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Kafka's cockroach
Part II

April 16, 2002
The Iranian

1972, Norfolk
Part I, Part III)

He stowed away on a Liberian cargo ship and regretted it; the food was most unfamiliar: roots and vegetables, very little cheese or substances he preferred by nature. The voyage from Hamburg to Norfolk took fifteen full days, and he traveled in the bowels of the ship, hiding from the crew, dodging detection or interception, determined to write himself in America.

The day his tattoo was wiped off Kafka warned him, "America is not just a fairy land; it is a fairy land full of bad fairies."

"But, the possibilities are there," Gregor objected.

"I am told the streets in America are not paved with gold; they are awash with tears and blood."

"This is the same old story you had planned to tell in your novel; you are completely unbelievable!"

"That's correct! I didn't complete the book though, and I was right to leave it unfinished."

"But, it got published, anyhow; and Max has told me all about your plans, all about that happy ending, that Oklahoma Open Air Theater scene."

"That Max Brod is unreliable: He didn't burn the stories I had asked him to destroy," Kafka said and became quite agitated. "Why am I talking to a cockroach? I didn't write you!"

"You started me, true, but if you really wanted to burn your stories, if you really didn't want your stories to be read, you should have destroyed them before you died."

"I was too busy dying," Kafka dismissed the idea. "Most of the time I was in a sanitarium."

"But, no! Not Kafka!" Gregor continued, ignoring Kafka's self-defense. "You deputized poor Max to do it for you! As a matter of fact, you wanted all your stories to be published while you demurred and modestly protested their publication, the same kind of game you played with your women! You often lie to yourself, and, if I might say so, to most of your women; you know that, don't you?"

This time, Kafka ignored Gregor's insults and said, "At any rate; I didn't think America was all that romantic Indian and the-noble-savage stuff!"

"You were going to tell the world that only in a fairy land miracles happen, and America was the last of the fairy lands! Max says you were actually going to let your hero recover, as though through a paradisiac magic, his vocation, freedom, and integrity, even his parents and his homeland: how untypical of you, Joseph K.! I like it, though. I'll try this fairyland; I think I can write me with less suffering in America."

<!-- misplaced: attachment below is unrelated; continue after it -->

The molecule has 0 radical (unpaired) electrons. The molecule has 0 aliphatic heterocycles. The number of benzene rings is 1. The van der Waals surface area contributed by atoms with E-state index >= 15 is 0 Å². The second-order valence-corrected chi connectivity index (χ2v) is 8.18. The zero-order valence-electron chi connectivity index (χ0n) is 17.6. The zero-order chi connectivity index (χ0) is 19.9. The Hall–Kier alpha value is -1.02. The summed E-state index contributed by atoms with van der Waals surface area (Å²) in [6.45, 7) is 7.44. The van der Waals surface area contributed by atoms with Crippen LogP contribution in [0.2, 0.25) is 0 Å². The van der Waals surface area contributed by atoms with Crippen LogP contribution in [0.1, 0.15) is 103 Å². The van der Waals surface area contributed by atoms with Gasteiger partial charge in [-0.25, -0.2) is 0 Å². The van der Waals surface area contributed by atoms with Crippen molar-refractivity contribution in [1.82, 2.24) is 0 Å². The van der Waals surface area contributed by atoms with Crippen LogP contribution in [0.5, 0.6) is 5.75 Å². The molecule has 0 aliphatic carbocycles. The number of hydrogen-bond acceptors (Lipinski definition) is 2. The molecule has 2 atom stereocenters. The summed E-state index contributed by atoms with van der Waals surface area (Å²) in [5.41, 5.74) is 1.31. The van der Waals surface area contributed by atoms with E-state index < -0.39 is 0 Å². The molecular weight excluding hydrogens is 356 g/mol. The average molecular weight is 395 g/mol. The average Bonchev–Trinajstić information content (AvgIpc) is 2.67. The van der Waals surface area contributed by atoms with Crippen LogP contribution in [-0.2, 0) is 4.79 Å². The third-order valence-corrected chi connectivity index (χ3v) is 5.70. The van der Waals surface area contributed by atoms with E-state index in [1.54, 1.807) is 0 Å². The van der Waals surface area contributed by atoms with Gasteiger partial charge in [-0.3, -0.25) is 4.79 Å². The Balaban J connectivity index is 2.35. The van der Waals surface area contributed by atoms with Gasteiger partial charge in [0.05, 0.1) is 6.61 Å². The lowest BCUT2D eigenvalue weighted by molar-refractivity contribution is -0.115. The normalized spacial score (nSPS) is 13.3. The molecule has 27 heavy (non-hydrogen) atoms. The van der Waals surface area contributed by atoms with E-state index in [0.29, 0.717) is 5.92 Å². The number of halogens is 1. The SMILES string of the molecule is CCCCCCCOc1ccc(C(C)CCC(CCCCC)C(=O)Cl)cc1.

"I didn't finish the book, and Max is exaggerating. I would have shown how the New World is a continent of terrifying opportunities and loneliness, a land of every imaginable corruption and every possible corruptible and corrupt element."

"Then, why didn't you? Why didn't you say what you were thinking?"

"Don't be absurd and accuse me of duplicity. The fact that I didn't finish the book should tell you something. If I had finished it, I would have followed the fairy-tale line, but I knew that was not the truth; so, I didn't finish the book, and against my wishes, Kurt Wolff published the unversed, incomplete novel."

"Kafka, I like your fairy tale," Gregor said as he was disappearing into the cracks of the wall to stay away from Kafka for as long as possible. "Now, I start to prepare myself for the journey."

But, that was thirty years earlier; 1972 was in a different world, a changed geography, a world with reappraised ethical standards. "Why don't you go to Israel?" Kafka asked.

"For the same reason you didn't go to Palestine," answered Gregor.

"Oh! I was tempted; I even made serious plans, but it was too great a÷, well, commitment÷"

"And, collective actions!" Gregor scoffed.

"Like you, I am unsure of my origins. We both reject them, yet we're unbearably attracted to them."

"Whatever!" Gregor said with determination. "I'm on my way to America to reclaim my humanity and write the ending to your America ."

Kafka remained silent. "I owe you that much," Gregor continued. "I owe it to you; after all, you started me!"

"You took over, though," Gregor heard Kafka say from far away. "You presumed you could write you better!"

Gregor was thinking of reconciliation; he thought that finishing Kafka's book would be his triumph to resolve the problem of "guilt and punishment, the rebellion of the sons, the victory of the fathers, and their power to punish transgression by exile and the ultimate loneliness of death." He also knew this was an act of defiance against his own creator; like the prodigal son in the back of America, he would write himself and prove to Kafka his own fatherhood, start a new life without any connections to the past.

"America is in a turmoil; you can't find yourself there," Kafka said as Gregor was disappearing. "Wait for another decade, another time." But Gregor fast disappeared to escape Kafka's harangue, as he called it, and did not hear him; not that it would have made any difference: For better or worse, Gregor was writing himself, independent from Kafka.

The ship docked late at night, but few went on shore. The next day, customs inspectors would examine the landing manifesto and officially admit the ship to the United States; Gregor, however, was in a hurry, and he left with the personal effects of the pilot, arriving at Sam's tavern across from the U. S. Naval shipyards, empty of their vessels because they were fighting in Viet Nam. There was food aplenty in the tavern, a good omen about this land of abundance and individual identity. "Tomorrow! Tomorrow, I will talk to the authorities," Gregor told himself as he was nibbling at the scraps of food on the floor; then, he laid his soft belly on a smooth piece of shelving paper in the pantry and went to a peaceful sleep, dreaming of Anna.